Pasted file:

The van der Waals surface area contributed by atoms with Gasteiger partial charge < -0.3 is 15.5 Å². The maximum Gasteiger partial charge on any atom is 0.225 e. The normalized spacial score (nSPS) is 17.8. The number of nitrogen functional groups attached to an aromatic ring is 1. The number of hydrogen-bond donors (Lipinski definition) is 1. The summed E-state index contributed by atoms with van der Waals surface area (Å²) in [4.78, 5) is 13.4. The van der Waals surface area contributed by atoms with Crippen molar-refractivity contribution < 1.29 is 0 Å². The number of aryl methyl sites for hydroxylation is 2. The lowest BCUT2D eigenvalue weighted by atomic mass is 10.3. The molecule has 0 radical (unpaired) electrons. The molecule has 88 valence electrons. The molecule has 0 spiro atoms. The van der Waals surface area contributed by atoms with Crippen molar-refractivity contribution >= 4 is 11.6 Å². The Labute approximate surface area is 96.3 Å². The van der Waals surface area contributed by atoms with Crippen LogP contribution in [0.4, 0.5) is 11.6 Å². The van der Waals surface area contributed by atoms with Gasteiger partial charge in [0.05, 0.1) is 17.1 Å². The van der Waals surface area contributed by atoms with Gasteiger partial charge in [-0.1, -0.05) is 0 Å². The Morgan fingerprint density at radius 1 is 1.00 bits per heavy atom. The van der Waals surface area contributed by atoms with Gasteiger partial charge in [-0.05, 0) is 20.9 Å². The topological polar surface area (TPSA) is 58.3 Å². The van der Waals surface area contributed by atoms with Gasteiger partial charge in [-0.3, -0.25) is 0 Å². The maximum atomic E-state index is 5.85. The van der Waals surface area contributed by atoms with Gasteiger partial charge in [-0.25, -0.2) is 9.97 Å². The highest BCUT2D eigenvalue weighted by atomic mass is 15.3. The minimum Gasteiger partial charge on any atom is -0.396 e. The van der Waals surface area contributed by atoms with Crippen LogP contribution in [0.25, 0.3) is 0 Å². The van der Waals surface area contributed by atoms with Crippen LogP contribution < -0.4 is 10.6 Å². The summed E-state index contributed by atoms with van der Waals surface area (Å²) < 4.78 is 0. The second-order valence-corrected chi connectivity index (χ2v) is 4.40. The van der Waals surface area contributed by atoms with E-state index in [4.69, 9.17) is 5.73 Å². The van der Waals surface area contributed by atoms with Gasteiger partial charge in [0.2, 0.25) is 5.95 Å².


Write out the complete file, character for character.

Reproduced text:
The van der Waals surface area contributed by atoms with Gasteiger partial charge < -0.3 is 15.5 Å². The maximum Gasteiger partial charge on any atom is 0.225 e. The normalized spacial score (nSPS) is 17.8. The number of nitrogen functional groups attached to an aromatic ring is 1. The number of hydrogen-bond donors (Lipinski definition) is 1. The summed E-state index contributed by atoms with van der Waals surface area (Å²) in [4.78, 5) is 13.4. The van der Waals surface area contributed by atoms with Crippen molar-refractivity contribution < 1.29 is 0 Å². The number of aryl methyl sites for hydroxylation is 2. The lowest BCUT2D eigenvalue weighted by atomic mass is 10.3. The molecule has 0 radical (unpaired) electrons. The molecule has 88 valence electrons. The molecule has 0 spiro atoms. The van der Waals surface area contributed by atoms with Crippen molar-refractivity contribution >= 4 is 11.6 Å². The Labute approximate surface area is 96.3 Å². The van der Waals surface area contributed by atoms with Crippen LogP contribution in [0.4, 0.5) is 11.6 Å². The van der Waals surface area contributed by atoms with Gasteiger partial charge in [0.05, 0.1) is 17.1 Å². The van der Waals surface area contributed by atoms with Gasteiger partial charge in [-0.1, -0.05) is 0 Å². The Morgan fingerprint density at radius 1 is 1.00 bits per heavy atom. The van der Waals surface area contributed by atoms with Gasteiger partial charge in [-0.05, 0) is 20.9 Å². The topological polar surface area (TPSA) is 58.3 Å². The van der Waals surface area contributed by atoms with Gasteiger partial charge in [-0.3, -0.25) is 0 Å². The maximum atomic E-state index is 5.85. The van der Waals surface area contributed by atoms with Gasteiger partial charge in [-0.25, -0.2) is 9.97 Å². The highest BCUT2D eigenvalue weighted by atomic mass is 15.3. The minimum Gasteiger partial charge on any atom is -0.396 e. The van der Waals surface area contributed by atoms with Crippen LogP contribution in [0.25, 0.3) is 0 Å². The van der Waals surface area contributed by atoms with Crippen LogP contribution < -0.4 is 10.6 Å². The summed E-state index contributed by atoms with van der Waals surface area (Å²) < 4.78 is 0. The second-order valence-corrected chi connectivity index (χ2v) is 4.40. The van der Waals surface area contributed by atoms with E-state index in [4.69, 9.17) is 5.73 Å². The van der Waals surface area contributed by atoms with Gasteiger partial charge in [0.2, 0.25) is 5.95 Å².